It is in this spirit that I share the two major projects I assign in my death penalty course. The first is what I refer to as a “dialogue project” in which students correspond with someone directly associated with or impacted by the death penalty. The second is a digital storytelling/visual media assignment in which students develop a brief video built around the last statement of a condemned inmate (with the requirement that it include a personal recitation of the last statement by the student). Following the assignment description and guidelines for the former is a selection of student comments about the project. Included with a short description of the latter is the rubric I use for grading (a difficult task for a project like this) and a link to the video created by one of the students in this course, shown below.
Both of these class projects seem to have a significant impact on many students and, I believe, accomplish my objective of having students engage more directly with the realities of the death penalty. They humanize the individuals who are enmeshed with its machinations and who are inevitably impacted by its brand of “justice.” Even if for only a brief time, students must subjectively embrace the realities and experiences endemic to capital punishment and empathize with the individuals at its heart. Given that a good portion of the students write to death row inmates for the dialogue project and that the last statement project solely revolves around the condemned, getting students to empathize is no small task and does generate some discomfort for some. In my view, this makes the attempt all the more important and any small success all the more satisfying.
Student Reactions (more are included in the dialogue assignment file)
Student 9, Female, Dialogue with Death Row Inmate
He is scheduled to be the third person executed [this year]. I have been struggling with this information since I received his last letter…I still have yet to respond. I have drafted a few attempts at letters but I honestly do not know what to say to this man anymore. He has family, he has friends, but he has also taken the time out of the last months of his life to spend time writing to me. I feel I am betraying him by not writing back quickly and communicating with him, which is the only thing that he has asked for since we began writing at the beginning of the semester. I know that I am being very selfish, but I, for the life of me, do not know what to tell him. I cannot give him any advice, any suggestions, or any comfort. I do not feel like it would be at all appropriate for me to say goodbye. But I do not know what else to say.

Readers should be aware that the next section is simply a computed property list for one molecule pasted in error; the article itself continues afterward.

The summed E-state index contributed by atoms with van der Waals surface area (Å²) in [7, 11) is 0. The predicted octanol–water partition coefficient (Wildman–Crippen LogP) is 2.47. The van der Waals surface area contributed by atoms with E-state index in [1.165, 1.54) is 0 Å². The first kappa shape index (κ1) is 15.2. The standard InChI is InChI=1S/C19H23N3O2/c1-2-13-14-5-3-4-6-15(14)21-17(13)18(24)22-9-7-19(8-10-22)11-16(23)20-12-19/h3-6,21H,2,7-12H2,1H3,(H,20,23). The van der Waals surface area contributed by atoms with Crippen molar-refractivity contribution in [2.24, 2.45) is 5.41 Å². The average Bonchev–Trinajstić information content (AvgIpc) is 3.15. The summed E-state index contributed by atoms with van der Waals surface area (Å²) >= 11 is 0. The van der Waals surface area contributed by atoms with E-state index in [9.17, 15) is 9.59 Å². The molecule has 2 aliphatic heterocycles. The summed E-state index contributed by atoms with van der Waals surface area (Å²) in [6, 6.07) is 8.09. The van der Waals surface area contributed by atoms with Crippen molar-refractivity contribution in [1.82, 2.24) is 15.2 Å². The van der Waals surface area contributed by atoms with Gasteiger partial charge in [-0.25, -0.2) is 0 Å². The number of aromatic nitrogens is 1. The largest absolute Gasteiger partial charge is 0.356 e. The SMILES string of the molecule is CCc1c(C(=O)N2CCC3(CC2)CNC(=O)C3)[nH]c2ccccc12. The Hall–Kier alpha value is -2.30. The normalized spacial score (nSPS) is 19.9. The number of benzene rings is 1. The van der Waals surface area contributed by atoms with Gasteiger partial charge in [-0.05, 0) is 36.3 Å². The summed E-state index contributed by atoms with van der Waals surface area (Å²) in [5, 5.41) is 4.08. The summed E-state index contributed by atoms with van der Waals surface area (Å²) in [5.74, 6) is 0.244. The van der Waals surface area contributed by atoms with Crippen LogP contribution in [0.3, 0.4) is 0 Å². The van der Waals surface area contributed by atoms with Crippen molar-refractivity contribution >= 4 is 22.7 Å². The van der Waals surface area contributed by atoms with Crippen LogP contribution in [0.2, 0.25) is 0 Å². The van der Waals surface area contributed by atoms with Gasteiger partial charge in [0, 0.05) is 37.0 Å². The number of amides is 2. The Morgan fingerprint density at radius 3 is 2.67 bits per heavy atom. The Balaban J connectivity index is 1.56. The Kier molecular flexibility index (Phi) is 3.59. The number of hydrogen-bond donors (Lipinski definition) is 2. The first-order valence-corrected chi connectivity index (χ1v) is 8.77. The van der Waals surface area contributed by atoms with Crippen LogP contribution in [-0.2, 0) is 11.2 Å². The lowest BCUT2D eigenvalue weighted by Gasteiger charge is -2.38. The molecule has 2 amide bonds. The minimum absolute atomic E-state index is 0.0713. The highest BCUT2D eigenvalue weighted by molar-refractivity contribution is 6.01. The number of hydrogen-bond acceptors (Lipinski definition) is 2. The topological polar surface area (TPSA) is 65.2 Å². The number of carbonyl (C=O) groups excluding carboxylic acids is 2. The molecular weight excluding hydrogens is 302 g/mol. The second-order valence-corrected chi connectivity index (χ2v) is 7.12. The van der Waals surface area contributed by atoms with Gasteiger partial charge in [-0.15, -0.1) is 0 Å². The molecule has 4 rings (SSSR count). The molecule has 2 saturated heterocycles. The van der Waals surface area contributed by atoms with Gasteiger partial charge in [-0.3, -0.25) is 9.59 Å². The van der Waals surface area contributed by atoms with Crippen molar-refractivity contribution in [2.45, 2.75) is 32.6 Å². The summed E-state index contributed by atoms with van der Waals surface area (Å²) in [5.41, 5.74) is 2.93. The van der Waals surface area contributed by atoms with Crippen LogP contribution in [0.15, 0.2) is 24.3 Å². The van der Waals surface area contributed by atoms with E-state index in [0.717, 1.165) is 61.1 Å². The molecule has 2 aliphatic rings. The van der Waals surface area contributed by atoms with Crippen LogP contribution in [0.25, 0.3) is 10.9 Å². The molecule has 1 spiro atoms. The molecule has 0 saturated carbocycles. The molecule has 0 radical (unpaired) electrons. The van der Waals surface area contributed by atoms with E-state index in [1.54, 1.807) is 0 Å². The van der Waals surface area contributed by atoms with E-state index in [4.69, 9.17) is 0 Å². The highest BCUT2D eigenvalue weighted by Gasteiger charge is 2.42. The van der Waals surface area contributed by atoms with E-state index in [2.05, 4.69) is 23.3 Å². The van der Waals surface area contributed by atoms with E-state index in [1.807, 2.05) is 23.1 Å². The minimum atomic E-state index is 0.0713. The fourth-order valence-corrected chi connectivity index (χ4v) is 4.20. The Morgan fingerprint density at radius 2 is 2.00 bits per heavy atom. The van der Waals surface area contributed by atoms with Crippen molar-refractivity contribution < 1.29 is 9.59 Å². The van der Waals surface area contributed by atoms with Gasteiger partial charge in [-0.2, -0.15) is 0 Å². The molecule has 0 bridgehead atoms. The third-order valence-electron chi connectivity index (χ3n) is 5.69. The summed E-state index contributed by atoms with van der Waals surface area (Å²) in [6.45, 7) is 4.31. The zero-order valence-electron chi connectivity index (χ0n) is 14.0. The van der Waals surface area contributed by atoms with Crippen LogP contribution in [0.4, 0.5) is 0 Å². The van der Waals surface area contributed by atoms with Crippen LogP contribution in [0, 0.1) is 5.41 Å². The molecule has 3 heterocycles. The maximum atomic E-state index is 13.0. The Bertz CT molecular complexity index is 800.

Student 12, Female, Dialogue with Death Row Inmate’s Family Member (Mother)
I think you can learn more about a topic such as the death penalty from projects like this and from going to death row than you can from reading books and articles. From…conversing with [Mother] I have learned an incalculable amount.
I would love to engage in any level of dialogue about these projects or my perspective, in general and welcome any feedback, insight, suggestions, criticism or request for more information and detail. Please comment here if you desire, or feel free to contact me via email or Facebook.
Scott Vollum, Ph.D.
Department of Sociology and Anthropology
University of Minnesota Duluth